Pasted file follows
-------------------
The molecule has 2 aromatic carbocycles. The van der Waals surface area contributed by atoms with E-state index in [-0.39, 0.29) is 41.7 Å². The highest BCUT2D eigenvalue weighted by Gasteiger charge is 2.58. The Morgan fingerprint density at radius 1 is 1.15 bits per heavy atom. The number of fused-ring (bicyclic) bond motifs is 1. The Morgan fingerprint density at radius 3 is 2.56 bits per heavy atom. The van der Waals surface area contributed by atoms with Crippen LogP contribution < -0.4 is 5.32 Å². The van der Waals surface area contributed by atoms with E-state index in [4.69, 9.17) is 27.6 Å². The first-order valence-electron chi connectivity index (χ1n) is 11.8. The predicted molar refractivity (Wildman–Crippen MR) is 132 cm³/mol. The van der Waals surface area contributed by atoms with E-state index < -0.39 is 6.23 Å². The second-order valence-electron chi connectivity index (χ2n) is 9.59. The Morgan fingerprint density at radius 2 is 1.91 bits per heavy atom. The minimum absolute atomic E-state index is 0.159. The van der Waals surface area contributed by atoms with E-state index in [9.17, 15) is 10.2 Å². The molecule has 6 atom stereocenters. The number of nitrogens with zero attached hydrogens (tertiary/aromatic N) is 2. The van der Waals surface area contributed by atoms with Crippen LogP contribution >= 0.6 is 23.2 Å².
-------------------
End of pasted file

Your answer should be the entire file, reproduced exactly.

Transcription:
The molecule has 2 aromatic carbocycles. The van der Waals surface area contributed by atoms with E-state index in [-0.39, 0.29) is 41.7 Å². The highest BCUT2D eigenvalue weighted by Gasteiger charge is 2.58. The Morgan fingerprint density at radius 1 is 1.15 bits per heavy atom. The number of fused-ring (bicyclic) bond motifs is 1. The Morgan fingerprint density at radius 3 is 2.56 bits per heavy atom. The van der Waals surface area contributed by atoms with Crippen LogP contribution < -0.4 is 5.32 Å². The van der Waals surface area contributed by atoms with E-state index in [4.69, 9.17) is 27.6 Å². The first-order valence-electron chi connectivity index (χ1n) is 11.8. The predicted molar refractivity (Wildman–Crippen MR) is 132 cm³/mol. The van der Waals surface area contributed by atoms with E-state index < -0.39 is 6.23 Å². The second-order valence-electron chi connectivity index (χ2n) is 9.59. The Morgan fingerprint density at radius 2 is 1.91 bits per heavy atom. The minimum absolute atomic E-state index is 0.159. The van der Waals surface area contributed by atoms with E-state index in [9.17, 15) is 10.2 Å². The molecule has 6 atom stereocenters. The number of nitrogens with zero attached hydrogens (tertiary/aromatic N) is 2. The van der Waals surface area contributed by atoms with Crippen LogP contribution >= 0.6 is 23.2 Å².